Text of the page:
Unbelted in rear seats extremely dangerous
Unrestrained rear-seat occupants were nearly 8 times as likely to sustain a serious injury in a crash as restrained rear-seat occupants. So, if you want to increase your chances of a serious injury in a crash by 800 percent, than don’t bother to buckle up when riding in the back seat! Obviously, no one wants to increase the chances of a serious injury. Then, why would anyone not buckle up when riding in the back?
People who don’t use safety belts might think their neglect won’t hurt anyone else. However, drivers are about twice as likely to be fatally injured in crashes in which the left rear passenger was unrestrained compared with crashes in which the passenger was belted, a 2013 University of Virginia study found.
In the Aug. 3, 2017 edition of “Status Report” from the Insurance Institute for Highway Safety (IIHS), here are some of the reasons given for not wearing a seat belt when riding in the rear seat:
Many rear-seat passengers don’t think belts are necessary because they perceive the back seat to be safer than the front. This shows a clear misunderstanding about the importance of safety belts, no matter where a person sits in a vehicle.
Using a belt isn’t a habit; they forget about it or just never or rarely use it.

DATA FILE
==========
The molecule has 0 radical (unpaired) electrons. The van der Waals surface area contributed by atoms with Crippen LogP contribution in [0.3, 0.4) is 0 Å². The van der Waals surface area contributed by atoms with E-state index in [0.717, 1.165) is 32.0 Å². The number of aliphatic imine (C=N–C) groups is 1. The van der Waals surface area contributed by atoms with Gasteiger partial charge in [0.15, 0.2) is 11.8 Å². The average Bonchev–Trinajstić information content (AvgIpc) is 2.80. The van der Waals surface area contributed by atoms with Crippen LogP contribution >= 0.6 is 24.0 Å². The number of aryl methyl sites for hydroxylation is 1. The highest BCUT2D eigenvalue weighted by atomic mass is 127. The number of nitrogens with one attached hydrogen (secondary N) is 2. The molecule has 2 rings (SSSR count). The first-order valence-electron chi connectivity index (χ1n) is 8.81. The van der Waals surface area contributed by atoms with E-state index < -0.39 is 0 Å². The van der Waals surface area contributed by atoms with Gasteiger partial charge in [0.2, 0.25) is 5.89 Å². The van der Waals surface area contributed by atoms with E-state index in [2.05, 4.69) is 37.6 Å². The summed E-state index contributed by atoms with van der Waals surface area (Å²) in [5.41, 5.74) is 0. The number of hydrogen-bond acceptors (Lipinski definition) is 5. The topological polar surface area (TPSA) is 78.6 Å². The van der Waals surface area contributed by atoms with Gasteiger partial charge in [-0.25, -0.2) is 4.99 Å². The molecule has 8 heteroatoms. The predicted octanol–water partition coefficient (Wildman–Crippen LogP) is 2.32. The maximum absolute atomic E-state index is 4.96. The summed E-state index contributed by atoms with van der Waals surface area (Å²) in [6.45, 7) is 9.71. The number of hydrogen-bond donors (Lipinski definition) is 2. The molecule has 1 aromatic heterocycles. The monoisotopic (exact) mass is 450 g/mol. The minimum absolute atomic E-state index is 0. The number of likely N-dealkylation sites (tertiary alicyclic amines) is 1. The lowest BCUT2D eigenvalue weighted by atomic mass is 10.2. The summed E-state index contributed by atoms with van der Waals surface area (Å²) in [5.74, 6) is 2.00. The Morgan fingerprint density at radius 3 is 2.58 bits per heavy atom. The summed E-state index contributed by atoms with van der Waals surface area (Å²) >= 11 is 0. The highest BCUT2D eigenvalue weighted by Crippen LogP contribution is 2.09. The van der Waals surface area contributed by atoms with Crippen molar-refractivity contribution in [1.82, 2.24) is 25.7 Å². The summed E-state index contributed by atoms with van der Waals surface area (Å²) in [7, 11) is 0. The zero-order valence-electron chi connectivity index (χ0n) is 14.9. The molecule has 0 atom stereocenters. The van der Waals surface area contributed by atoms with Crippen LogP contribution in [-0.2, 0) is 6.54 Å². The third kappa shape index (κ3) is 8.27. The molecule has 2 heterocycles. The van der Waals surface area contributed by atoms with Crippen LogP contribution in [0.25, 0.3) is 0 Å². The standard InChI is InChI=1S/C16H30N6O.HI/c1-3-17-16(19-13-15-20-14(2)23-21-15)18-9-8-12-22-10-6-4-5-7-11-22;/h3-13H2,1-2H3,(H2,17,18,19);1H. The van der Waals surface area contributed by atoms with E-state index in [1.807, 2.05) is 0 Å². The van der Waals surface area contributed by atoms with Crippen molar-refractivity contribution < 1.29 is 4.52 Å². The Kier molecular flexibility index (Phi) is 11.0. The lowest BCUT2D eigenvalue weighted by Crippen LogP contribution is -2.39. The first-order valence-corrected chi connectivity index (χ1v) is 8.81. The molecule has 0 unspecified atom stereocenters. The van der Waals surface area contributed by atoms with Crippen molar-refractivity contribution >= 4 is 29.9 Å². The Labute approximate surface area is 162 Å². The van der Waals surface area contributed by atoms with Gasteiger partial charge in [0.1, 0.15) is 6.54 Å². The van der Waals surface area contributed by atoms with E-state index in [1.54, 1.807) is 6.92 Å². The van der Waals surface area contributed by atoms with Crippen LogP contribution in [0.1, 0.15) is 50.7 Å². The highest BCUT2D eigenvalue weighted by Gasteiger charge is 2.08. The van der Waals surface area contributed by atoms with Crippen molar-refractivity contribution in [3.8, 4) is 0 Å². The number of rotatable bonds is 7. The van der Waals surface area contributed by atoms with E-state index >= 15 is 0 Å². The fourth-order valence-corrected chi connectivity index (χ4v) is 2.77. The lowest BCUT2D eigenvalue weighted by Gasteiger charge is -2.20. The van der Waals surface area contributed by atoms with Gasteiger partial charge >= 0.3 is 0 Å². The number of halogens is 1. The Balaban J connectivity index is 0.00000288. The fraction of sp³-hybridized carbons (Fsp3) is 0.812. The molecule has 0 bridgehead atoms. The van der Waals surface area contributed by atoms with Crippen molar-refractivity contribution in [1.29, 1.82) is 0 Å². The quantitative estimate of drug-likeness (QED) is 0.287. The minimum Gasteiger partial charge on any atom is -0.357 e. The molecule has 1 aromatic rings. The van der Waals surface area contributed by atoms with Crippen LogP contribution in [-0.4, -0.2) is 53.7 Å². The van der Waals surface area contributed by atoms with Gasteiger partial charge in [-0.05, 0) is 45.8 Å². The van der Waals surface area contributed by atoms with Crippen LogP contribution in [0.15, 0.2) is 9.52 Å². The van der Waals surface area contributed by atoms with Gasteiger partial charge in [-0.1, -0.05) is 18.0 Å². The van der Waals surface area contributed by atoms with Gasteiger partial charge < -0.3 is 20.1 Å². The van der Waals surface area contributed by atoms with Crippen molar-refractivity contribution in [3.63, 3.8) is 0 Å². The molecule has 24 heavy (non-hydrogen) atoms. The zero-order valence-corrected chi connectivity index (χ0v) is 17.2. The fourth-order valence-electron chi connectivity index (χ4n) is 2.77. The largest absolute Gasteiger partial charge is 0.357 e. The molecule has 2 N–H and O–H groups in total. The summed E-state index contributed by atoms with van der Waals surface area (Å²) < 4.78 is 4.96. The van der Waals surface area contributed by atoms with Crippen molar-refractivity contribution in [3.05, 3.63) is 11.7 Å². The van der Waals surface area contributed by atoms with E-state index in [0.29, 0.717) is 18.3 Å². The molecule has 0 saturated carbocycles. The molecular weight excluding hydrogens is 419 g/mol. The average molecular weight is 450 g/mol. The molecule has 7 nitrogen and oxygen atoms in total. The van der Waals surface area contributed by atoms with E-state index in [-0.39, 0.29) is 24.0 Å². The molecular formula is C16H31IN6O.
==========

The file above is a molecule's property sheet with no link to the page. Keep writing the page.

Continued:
Nearly 40 percent of people surveyed said they sometimes don’t buckle up in the rear seat because there is no law requiring it.
Prime-age adults (35 to 54 year-olds) were the least likely group to report always buckling up in the back seat. Sixty-six percent of this group reported always using a belt in back, compared with 76 percent of adults 55 and older and 73 percent of adults 18 to 34. Women were more likely than men to report always using a belt in the rear seat, and adults who had attended college were more likely to buckle up than adults with less education. These findings are in line with prior surveys of belt use.
Nearly two-thirds of part-time belt users and nonusers said audible rear-seat belt reminders would make them more likely to buckle up. IIHS studies have shown that driver belt use is higher and fatality rates are lower in vehicles with enhanced belt reminders than in vehicles without them. Still, few vehicles have belt reminders for the rear seat. In 2015, only 3 percent of models sold in the U.S. had them, and the number hasn’t increased appreciably in newer vehicles.
So, do you buckle up when riding in the back seat? If you are the driver, do you require all back seat passengers to buckle up before you move the vehicle? Do you need a law to get you to use safety restraints in the rear seat?
Safety belts saved 13,941 lives during 2015, the National Highway Traffic Safety Administration estimates. If everyone buckled up, an additional 2,800 deaths could have been prevented.
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